Rainy season has arrived! Whether you are experiencing snow and rain in the North West or a sunny summer on the opposite hemisphere, condensation is a common occurrence that can turn into an educational lesson for your little one(s).
In the car or at home, windows fog and water drops form. In the bathroom after a long shower, mirrors get fogged. Use these teachable moments to talk about the water cycle and it’s importance to our entire planet. Let your kids know about water conservation, especially during droughts, when bathing, brushing teeth, or washing dishes and clothes. As the saying goes, “Waste not, want not!” The more we save, the more have in the long run!
Water is important for our survival and also for the survival of plants and animals. During rainy season, explore the outdoors and search for little critters soaking in the rain like Chester the Wise Old Frog and Bruce the Banana Slug. Some animals and plants need more water than others. Humans, for example, should drink around 2-3 liters of water a day, where as giraffes get most of their moisture from leaves, so they can go months without drinking water!
Teach your kiddos about the following terms so they become familiar with the water cycle! Try some of the activities to illustrate their meaning and give your child an opportunity to really understand this important ecological process.
1. Evaporation is when the sun heats up water in rivers or lakes or the ocean and turns it into vapor or steam. The water vapor or steam leaves the river, lake or ocean and goes into the air, forming clouds.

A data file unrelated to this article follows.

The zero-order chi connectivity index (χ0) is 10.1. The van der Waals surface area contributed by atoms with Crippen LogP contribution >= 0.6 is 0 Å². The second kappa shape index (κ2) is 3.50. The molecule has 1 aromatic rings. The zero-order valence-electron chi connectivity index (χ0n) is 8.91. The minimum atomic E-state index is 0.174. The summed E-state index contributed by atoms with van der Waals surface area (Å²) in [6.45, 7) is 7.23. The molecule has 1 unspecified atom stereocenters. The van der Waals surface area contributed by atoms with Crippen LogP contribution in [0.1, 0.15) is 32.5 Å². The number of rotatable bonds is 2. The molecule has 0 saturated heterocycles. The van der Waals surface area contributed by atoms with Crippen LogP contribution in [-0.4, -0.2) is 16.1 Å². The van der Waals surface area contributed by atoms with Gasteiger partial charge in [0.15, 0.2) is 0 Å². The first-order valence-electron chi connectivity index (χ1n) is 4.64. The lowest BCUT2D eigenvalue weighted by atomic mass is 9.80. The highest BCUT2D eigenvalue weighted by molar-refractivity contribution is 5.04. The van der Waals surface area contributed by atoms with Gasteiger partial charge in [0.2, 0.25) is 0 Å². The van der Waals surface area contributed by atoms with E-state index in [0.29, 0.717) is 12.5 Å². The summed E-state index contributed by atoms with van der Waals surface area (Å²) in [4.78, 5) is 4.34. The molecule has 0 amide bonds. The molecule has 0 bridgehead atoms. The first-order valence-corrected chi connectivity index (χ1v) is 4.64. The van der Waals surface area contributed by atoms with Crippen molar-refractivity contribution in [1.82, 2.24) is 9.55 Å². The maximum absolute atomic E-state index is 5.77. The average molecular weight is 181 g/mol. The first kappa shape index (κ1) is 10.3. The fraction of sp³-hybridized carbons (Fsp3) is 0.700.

Illustrate: Boil some water in a kettle so children can see the vapor rising!
2. Condensation is when water vapor in the air gets cold and changes back into liquid, forming clouds. Clouds are made up of tiny water molecules.
Illustrate: Use a window, mirror or any glass surface and breath on it. Your warm breath forms a foggy layer that is like a thin cloud on your mirror! Use your fingers to draw a smiley face 🙂
3. Precipitation occurs when so much water has condensed that the air cannot hold it anymore. The water molecules start to bounce and shake (precipitate), making the cloud so heavy that the water falls back to the earth in the form of rain drop or rainfall. The water can also fall hail, sleet or snow depending on how cold it is.
Illustrate: Pour a glass of cold water on a hot day and watch what happens. Or if it’s still cold out, place a cup of warm water on the counter. Then put some ice on to a plate and place on top of the cup. Water will start to form on the outside of the glass and drip down the sides. That water didn’t somehow leak through the glass! It actually came from the air. Water vapor in the warm air turns back into liquid when it touches the cold glass. This is precipitation in action!
4. Collection: When water falls back to earth as precipitation, it may fall back in the oceans, lakes or rivers or it may end up on land. When it ends up on land, it will either soak into the earth and become part of the “ground water” that plants and animals use to drink or it may run over the soil and collect in the oceans, lakes or rivers where the cycle starts!
Illustrate: After a rainy day or snow fall, go outside with your kids and try to find evidence of water collection: puddles form, street gutters flow, and plants soak in the rain! Take a little trip and visit your local water reservoir to see where your town’s drinking water comes from. The more they see and experience, the more your children will understand!
What other ways can you illustrate the water cycle? Share with Chipper! We love hearing about your outdoor adventures and educational stories!